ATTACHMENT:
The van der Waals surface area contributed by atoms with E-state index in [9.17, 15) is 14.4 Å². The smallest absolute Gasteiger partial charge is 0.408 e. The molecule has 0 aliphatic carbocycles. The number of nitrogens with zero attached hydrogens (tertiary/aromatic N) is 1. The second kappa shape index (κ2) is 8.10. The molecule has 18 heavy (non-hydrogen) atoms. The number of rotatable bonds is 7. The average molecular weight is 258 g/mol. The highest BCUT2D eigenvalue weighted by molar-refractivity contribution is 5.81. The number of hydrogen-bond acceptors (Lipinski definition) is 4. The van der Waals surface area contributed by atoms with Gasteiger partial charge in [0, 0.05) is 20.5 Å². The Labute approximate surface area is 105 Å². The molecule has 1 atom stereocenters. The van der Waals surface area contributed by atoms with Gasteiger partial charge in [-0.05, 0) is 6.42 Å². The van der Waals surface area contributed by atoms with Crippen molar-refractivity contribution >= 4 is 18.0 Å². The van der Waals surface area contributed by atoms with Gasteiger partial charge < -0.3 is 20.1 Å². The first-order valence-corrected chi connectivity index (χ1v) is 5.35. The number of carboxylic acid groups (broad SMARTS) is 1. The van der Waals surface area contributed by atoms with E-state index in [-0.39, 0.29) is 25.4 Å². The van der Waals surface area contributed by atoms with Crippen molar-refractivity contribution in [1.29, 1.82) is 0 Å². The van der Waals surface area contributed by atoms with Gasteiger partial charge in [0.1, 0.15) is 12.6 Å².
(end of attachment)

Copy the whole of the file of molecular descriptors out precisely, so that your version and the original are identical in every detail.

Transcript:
The van der Waals surface area contributed by atoms with E-state index in [9.17, 15) is 14.4 Å². The smallest absolute Gasteiger partial charge is 0.408 e. The molecule has 0 aliphatic carbocycles. The number of nitrogens with zero attached hydrogens (tertiary/aromatic N) is 1. The second kappa shape index (κ2) is 8.10. The molecule has 18 heavy (non-hydrogen) atoms. The number of rotatable bonds is 7. The average molecular weight is 258 g/mol. The highest BCUT2D eigenvalue weighted by molar-refractivity contribution is 5.81. The number of hydrogen-bond acceptors (Lipinski definition) is 4. The van der Waals surface area contributed by atoms with Gasteiger partial charge in [0, 0.05) is 20.5 Å². The Labute approximate surface area is 105 Å². The molecule has 1 atom stereocenters. The van der Waals surface area contributed by atoms with Gasteiger partial charge in [-0.05, 0) is 6.42 Å². The van der Waals surface area contributed by atoms with Crippen molar-refractivity contribution >= 4 is 18.0 Å². The van der Waals surface area contributed by atoms with Gasteiger partial charge < -0.3 is 20.1 Å². The first-order valence-corrected chi connectivity index (χ1v) is 5.35. The number of carboxylic acid groups (broad SMARTS) is 1. The van der Waals surface area contributed by atoms with E-state index in [-0.39, 0.29) is 25.4 Å². The van der Waals surface area contributed by atoms with Crippen molar-refractivity contribution in [1.29, 1.82) is 0 Å². The van der Waals surface area contributed by atoms with Gasteiger partial charge in [0.1, 0.15) is 12.6 Å².